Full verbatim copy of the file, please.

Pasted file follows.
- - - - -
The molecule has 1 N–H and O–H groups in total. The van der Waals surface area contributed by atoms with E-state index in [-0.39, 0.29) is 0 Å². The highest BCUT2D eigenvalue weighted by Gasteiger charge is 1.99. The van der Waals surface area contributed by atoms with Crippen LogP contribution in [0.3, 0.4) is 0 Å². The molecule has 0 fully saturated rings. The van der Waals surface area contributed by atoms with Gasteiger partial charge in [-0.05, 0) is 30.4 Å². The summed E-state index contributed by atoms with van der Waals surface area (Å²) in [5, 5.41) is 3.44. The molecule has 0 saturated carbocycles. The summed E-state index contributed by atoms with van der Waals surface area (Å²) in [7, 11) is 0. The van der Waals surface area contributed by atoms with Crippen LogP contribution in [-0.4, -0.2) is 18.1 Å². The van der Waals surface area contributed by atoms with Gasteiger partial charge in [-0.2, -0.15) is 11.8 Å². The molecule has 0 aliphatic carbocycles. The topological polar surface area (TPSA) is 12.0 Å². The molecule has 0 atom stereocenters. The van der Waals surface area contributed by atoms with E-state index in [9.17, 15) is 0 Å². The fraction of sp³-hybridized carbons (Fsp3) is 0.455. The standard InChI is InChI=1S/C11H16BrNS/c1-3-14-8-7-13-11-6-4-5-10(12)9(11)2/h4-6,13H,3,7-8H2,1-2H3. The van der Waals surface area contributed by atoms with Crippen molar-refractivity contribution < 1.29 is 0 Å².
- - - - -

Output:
The molecule has 1 N–H and O–H groups in total. The van der Waals surface area contributed by atoms with E-state index in [-0.39, 0.29) is 0 Å². The highest BCUT2D eigenvalue weighted by Gasteiger charge is 1.99. The van der Waals surface area contributed by atoms with Crippen LogP contribution in [0.3, 0.4) is 0 Å². The molecule has 0 fully saturated rings. The van der Waals surface area contributed by atoms with Gasteiger partial charge in [-0.05, 0) is 30.4 Å². The summed E-state index contributed by atoms with van der Waals surface area (Å²) in [5, 5.41) is 3.44. The molecule has 0 saturated carbocycles. The summed E-state index contributed by atoms with van der Waals surface area (Å²) in [7, 11) is 0. The van der Waals surface area contributed by atoms with Crippen LogP contribution in [-0.4, -0.2) is 18.1 Å². The van der Waals surface area contributed by atoms with Gasteiger partial charge in [-0.2, -0.15) is 11.8 Å². The molecule has 0 aliphatic carbocycles. The topological polar surface area (TPSA) is 12.0 Å². The molecule has 0 atom stereocenters. The van der Waals surface area contributed by atoms with E-state index in [9.17, 15) is 0 Å². The fraction of sp³-hybridized carbons (Fsp3) is 0.455. The standard InChI is InChI=1S/C11H16BrNS/c1-3-14-8-7-13-11-6-4-5-10(12)9(11)2/h4-6,13H,3,7-8H2,1-2H3. The van der Waals surface area contributed by atoms with Crippen molar-refractivity contribution < 1.29 is 0 Å².